After the meeting, the Fed said it would keep its key short-term interest rate near zero as long as unemployment remains above 6.5 percent and inflation stays tame. It was the first time the Fed had linked future rate increases to specific economic markers.
And in an effort to drive unemployment lower, the Fed said it will spend a total of $85 billion a month to sustain an aggressive drive to keep long-term interest rates low.
Keeping rates low encourages more borrowing and spending, which drives economic growth.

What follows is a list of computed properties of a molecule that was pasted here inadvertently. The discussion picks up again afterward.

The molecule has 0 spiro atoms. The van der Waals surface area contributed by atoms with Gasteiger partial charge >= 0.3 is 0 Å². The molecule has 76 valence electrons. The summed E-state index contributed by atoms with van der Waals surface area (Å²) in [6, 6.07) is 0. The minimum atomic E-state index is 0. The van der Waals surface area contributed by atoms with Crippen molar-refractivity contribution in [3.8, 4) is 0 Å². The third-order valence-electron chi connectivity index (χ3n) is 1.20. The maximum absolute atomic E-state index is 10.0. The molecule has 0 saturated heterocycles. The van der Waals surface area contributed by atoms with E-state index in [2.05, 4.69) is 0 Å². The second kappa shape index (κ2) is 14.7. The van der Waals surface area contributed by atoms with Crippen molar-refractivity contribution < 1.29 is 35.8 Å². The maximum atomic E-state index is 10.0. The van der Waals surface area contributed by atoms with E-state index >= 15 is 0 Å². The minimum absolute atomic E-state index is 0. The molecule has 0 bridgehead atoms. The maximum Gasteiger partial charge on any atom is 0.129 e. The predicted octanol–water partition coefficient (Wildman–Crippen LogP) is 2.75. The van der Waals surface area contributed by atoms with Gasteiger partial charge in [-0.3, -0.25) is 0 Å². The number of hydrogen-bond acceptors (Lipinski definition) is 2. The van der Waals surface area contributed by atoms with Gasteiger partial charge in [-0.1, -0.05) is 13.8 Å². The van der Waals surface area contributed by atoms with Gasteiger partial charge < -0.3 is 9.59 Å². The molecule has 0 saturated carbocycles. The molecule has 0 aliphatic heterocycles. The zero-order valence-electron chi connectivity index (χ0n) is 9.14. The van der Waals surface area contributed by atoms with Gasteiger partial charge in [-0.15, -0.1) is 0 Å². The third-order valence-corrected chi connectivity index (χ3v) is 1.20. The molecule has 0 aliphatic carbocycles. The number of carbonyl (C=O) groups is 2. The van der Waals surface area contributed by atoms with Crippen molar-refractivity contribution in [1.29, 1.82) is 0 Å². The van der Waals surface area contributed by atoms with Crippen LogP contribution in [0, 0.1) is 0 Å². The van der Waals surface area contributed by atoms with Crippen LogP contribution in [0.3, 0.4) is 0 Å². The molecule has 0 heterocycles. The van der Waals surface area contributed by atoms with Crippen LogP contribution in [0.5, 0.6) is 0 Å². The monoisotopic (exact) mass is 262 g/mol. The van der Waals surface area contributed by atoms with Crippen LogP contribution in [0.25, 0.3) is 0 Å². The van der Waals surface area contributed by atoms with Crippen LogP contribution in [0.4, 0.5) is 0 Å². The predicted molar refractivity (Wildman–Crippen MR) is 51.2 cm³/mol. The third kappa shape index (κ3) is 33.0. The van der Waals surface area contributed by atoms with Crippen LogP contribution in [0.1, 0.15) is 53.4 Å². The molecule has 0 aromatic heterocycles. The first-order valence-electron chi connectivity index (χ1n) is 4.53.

At the news conference, Bernanke said changes in the purchases will be determined by how the economy performs.
He said the Fed expects to keep purchasing bonds to support economic growth "until we see substantial improvement in the labor market."
But if the committee determines that the risks of increasing the Fed's balance sheet begin to outweigh the benefits, the purchase program will be modified, he said.
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